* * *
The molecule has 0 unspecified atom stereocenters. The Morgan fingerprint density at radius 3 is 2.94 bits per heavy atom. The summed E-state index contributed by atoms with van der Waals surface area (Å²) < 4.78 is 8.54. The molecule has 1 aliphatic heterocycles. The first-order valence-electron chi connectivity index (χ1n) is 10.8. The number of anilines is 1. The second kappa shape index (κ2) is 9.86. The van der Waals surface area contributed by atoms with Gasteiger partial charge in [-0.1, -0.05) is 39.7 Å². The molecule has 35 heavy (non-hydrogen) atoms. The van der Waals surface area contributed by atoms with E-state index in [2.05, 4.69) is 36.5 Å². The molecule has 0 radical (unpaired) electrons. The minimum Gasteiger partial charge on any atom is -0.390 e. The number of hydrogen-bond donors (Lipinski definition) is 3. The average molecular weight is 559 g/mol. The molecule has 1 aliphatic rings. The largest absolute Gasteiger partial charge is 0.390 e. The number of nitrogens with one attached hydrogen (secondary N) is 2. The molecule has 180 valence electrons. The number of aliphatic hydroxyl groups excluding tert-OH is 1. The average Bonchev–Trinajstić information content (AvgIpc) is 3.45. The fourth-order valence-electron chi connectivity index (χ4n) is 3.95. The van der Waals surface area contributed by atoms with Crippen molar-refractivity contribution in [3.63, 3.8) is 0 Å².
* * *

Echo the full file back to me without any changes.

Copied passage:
The molecule has 0 unspecified atom stereocenters. The Morgan fingerprint density at radius 3 is 2.94 bits per heavy atom. The summed E-state index contributed by atoms with van der Waals surface area (Å²) < 4.78 is 8.54. The molecule has 1 aliphatic heterocycles. The first-order valence-electron chi connectivity index (χ1n) is 10.8. The number of anilines is 1. The second kappa shape index (κ2) is 9.86. The van der Waals surface area contributed by atoms with Gasteiger partial charge in [-0.1, -0.05) is 39.7 Å². The molecule has 35 heavy (non-hydrogen) atoms. The van der Waals surface area contributed by atoms with E-state index in [2.05, 4.69) is 36.5 Å². The molecule has 0 radical (unpaired) electrons. The minimum Gasteiger partial charge on any atom is -0.390 e. The number of hydrogen-bond donors (Lipinski definition) is 3. The average molecular weight is 559 g/mol. The molecule has 1 aliphatic rings. The largest absolute Gasteiger partial charge is 0.390 e. The number of nitrogens with one attached hydrogen (secondary N) is 2. The molecule has 180 valence electrons. The number of aliphatic hydroxyl groups excluding tert-OH is 1. The average Bonchev–Trinajstić information content (AvgIpc) is 3.45. The fourth-order valence-electron chi connectivity index (χ4n) is 3.95. The van der Waals surface area contributed by atoms with Crippen molar-refractivity contribution in [3.63, 3.8) is 0 Å².